INENCO   05446
INSTITUTO DE INVESTIGACIONES EN ENERGIA NO CONVENCIONAL
Unidad Ejecutora - UE
capítulos de libros
Título:
On the use of mechanistic and data-driven models in population dynamics: the case of tuberculosis in the US over that past two centuries
Autor/es:
JUAN P. APARICIO & CARLOS CASTILLO-CHAVEZ
Libro:
BIOMAT 2010. International Symposium on Mathematical and Computational Biology
Editorial:
WORLD SCIENTIFIC
Referencias:
Año: 2011; p. 73 - 95
Resumen:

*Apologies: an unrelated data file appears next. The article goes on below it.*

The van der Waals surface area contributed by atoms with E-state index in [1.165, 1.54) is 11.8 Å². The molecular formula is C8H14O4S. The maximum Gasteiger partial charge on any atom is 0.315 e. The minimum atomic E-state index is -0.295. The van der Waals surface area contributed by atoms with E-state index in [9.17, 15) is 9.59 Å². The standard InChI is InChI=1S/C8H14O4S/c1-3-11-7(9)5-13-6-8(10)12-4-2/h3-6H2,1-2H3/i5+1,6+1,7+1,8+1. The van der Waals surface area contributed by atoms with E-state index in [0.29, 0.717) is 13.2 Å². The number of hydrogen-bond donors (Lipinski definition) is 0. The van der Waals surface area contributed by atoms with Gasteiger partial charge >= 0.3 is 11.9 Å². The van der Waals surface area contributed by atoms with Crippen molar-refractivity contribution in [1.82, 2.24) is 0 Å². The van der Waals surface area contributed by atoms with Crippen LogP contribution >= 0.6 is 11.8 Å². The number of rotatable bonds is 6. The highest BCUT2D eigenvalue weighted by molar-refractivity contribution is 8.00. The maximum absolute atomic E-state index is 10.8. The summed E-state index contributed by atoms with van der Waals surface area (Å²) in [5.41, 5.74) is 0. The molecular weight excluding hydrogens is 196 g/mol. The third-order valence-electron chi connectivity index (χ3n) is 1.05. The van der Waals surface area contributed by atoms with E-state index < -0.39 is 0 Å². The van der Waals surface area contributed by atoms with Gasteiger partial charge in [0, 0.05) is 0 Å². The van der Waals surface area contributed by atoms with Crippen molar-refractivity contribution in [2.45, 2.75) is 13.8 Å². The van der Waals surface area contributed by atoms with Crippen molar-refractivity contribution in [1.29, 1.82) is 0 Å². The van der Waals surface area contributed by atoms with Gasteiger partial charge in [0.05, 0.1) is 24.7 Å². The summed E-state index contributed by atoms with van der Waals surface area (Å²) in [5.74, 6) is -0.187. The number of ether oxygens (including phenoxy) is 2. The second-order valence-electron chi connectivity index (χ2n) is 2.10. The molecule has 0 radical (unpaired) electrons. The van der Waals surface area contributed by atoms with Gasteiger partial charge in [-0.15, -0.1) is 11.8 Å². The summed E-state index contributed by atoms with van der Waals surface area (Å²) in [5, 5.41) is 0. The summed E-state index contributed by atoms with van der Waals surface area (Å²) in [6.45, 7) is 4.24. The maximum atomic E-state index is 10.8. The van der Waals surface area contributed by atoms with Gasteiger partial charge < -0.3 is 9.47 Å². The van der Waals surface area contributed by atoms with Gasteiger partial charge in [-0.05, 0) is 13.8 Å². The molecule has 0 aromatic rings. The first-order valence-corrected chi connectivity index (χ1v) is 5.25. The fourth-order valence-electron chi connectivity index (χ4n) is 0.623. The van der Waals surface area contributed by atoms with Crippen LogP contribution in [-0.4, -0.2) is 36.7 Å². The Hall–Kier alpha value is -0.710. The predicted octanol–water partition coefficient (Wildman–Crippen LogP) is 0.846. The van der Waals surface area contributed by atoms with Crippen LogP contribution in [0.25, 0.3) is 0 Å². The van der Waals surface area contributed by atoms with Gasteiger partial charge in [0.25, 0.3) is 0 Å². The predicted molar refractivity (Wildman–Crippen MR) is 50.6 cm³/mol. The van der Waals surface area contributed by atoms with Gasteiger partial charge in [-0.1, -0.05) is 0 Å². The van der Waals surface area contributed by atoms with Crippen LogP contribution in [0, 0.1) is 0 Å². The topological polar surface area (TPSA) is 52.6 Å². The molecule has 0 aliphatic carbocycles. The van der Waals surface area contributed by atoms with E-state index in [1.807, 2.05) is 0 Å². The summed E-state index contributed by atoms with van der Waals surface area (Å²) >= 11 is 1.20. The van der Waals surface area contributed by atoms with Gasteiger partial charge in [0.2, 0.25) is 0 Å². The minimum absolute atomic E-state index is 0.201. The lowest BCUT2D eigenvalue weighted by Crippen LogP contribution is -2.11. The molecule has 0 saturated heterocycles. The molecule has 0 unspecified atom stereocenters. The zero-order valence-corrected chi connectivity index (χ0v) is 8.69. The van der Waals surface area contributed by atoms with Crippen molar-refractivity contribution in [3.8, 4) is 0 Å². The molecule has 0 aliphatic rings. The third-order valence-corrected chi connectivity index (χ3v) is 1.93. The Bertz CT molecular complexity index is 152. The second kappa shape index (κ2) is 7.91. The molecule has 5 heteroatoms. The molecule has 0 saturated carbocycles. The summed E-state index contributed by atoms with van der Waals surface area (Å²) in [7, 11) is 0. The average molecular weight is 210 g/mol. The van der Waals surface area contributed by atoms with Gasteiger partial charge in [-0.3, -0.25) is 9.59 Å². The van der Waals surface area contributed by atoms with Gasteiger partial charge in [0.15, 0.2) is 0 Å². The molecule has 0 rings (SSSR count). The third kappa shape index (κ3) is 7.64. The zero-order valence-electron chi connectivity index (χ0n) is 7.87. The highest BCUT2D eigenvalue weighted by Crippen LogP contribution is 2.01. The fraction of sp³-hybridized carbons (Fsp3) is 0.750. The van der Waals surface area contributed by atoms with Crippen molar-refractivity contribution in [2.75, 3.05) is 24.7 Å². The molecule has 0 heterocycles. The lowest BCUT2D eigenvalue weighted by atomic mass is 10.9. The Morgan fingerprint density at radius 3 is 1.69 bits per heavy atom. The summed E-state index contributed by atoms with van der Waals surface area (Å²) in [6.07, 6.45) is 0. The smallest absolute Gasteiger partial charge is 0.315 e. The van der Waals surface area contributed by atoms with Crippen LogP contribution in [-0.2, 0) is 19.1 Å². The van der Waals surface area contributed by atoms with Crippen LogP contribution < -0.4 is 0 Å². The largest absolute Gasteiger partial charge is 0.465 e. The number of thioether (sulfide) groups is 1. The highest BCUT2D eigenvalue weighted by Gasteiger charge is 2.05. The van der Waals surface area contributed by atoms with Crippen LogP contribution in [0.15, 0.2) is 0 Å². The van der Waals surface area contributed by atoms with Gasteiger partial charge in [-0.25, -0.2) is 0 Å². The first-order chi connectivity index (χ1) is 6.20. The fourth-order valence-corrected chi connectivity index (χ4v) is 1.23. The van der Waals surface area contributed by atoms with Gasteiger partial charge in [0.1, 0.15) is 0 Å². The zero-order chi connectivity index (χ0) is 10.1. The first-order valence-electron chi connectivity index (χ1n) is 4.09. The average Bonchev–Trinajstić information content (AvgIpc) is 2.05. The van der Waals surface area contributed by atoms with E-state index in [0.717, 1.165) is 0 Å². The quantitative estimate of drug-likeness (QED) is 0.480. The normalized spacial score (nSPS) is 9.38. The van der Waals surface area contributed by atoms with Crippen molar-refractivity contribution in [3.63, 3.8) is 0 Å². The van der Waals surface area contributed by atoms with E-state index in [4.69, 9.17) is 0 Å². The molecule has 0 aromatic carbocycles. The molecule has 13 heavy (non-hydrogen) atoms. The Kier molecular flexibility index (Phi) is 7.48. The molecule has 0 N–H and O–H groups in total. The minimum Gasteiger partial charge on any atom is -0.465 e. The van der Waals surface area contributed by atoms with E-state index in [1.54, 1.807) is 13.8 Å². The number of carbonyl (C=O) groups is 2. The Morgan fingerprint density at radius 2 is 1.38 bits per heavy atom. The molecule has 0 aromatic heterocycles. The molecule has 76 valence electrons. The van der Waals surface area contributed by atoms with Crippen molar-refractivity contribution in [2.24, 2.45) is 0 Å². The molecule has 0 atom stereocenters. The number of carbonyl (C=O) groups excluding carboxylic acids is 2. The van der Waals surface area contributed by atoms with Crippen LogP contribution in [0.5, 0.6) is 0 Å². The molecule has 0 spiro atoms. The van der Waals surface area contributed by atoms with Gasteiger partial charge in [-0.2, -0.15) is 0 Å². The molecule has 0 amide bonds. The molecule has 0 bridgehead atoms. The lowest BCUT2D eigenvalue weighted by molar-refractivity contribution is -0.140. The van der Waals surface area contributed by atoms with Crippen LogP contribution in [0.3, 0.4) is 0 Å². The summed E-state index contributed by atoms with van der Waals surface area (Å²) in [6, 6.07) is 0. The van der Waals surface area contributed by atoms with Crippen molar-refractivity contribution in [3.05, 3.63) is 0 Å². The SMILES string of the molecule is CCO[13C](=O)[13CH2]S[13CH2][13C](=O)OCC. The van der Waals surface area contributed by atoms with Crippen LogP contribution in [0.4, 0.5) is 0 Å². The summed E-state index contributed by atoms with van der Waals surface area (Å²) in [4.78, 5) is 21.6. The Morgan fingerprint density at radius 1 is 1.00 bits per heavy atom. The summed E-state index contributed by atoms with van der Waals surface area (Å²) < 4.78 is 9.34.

Population dynamics theory most often addresses biological questions through its use of simple mechanistic deterministic or stochastic models. In the context of specific applications, however, the use of models tailored to fit the case under study is essential. Most frequently the use of statistical models of the data are the preferred approach regularly bypassing the advantages provided by mechanistic dynamical models parameterized with population-relevant parameters. In this manuscript we show how data may be used to parameterize what is often referred as a hybrid model. That is, a mechanistic data-driven, parameter-scarce, dynamical systems model is fitted to data with time-dependent population-level parameters. The case of the tuberculosis epidemic in United States over long-time scales is used to illustrate this approach. Specifically, a model is built and used to explore the effects of variations in transmission and/or progression on the decline of tuberculosis rates during the twentieth century. This study also makes use of available data generated over two significantly distinct spatial scales: one (global) involving the United States and the second (local) utilizing the tuberculosis data generated by the state of Massachusetts. The assumption that no changes in progression rates from latent to active tuberculosis have taken place leads to conclusion that the maximum rate of variation of tuberculosis transmission must have taken place before any major medical intervention were implemented (including the use of antibiotics). Next, under the assumption of constant transmission rates, it is shown that the maximum rate of variation in tuberculosis progression rates must have occurred around the beginning of the twentieth century, that is, when the maximum variation was recorded for the mortality rates. These results, among others discussed in this manuscript, support the view that improved living conditions must have been the main force driving the tuberculosis decline over the past two centuries in the United Stated
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